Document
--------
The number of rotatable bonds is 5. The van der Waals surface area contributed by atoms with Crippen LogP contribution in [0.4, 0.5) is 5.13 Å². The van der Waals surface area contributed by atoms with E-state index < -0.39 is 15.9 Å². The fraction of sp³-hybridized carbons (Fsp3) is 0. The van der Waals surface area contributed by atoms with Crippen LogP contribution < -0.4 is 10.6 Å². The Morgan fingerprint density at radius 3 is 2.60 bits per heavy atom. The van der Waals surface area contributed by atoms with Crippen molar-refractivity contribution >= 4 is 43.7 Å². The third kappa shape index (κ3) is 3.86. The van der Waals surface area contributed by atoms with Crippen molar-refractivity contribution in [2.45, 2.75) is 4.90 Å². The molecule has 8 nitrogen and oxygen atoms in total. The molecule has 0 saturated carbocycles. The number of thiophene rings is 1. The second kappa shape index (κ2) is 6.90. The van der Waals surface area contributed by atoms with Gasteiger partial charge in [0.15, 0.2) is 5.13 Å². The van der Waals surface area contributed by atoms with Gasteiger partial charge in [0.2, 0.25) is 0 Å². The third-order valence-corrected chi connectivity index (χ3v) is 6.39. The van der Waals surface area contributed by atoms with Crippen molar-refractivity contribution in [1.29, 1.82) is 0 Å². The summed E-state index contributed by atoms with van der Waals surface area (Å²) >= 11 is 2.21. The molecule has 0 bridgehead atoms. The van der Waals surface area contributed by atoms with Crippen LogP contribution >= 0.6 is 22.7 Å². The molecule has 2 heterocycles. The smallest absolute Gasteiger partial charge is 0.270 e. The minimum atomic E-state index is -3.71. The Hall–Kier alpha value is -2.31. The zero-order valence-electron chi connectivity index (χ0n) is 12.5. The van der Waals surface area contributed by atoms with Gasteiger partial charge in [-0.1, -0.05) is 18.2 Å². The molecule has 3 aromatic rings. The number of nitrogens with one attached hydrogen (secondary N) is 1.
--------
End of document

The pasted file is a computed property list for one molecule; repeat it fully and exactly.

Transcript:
The number of rotatable bonds is 5. The van der Waals surface area contributed by atoms with Crippen LogP contribution in [0.4, 0.5) is 5.13 Å². The van der Waals surface area contributed by atoms with E-state index < -0.39 is 15.9 Å². The fraction of sp³-hybridized carbons (Fsp3) is 0. The van der Waals surface area contributed by atoms with Crippen LogP contribution < -0.4 is 10.6 Å². The Morgan fingerprint density at radius 3 is 2.60 bits per heavy atom. The van der Waals surface area contributed by atoms with Crippen molar-refractivity contribution >= 4 is 43.7 Å². The third kappa shape index (κ3) is 3.86. The van der Waals surface area contributed by atoms with Crippen molar-refractivity contribution in [2.45, 2.75) is 4.90 Å². The molecule has 8 nitrogen and oxygen atoms in total. The molecule has 0 saturated carbocycles. The number of thiophene rings is 1. The second kappa shape index (κ2) is 6.90. The van der Waals surface area contributed by atoms with Gasteiger partial charge in [0.15, 0.2) is 5.13 Å². The van der Waals surface area contributed by atoms with Gasteiger partial charge in [0.2, 0.25) is 0 Å². The third-order valence-corrected chi connectivity index (χ3v) is 6.39. The van der Waals surface area contributed by atoms with Crippen molar-refractivity contribution in [1.29, 1.82) is 0 Å². The summed E-state index contributed by atoms with van der Waals surface area (Å²) >= 11 is 2.21. The molecule has 0 bridgehead atoms. The van der Waals surface area contributed by atoms with Crippen LogP contribution >= 0.6 is 22.7 Å². The molecule has 2 heterocycles. The smallest absolute Gasteiger partial charge is 0.270 e. The minimum atomic E-state index is -3.71. The Hall–Kier alpha value is -2.31. The zero-order valence-electron chi connectivity index (χ0n) is 12.5. The van der Waals surface area contributed by atoms with Gasteiger partial charge in [-0.1, -0.05) is 18.2 Å². The molecule has 3 aromatic rings. The number of nitrogens with one attached hydrogen (secondary N) is 1.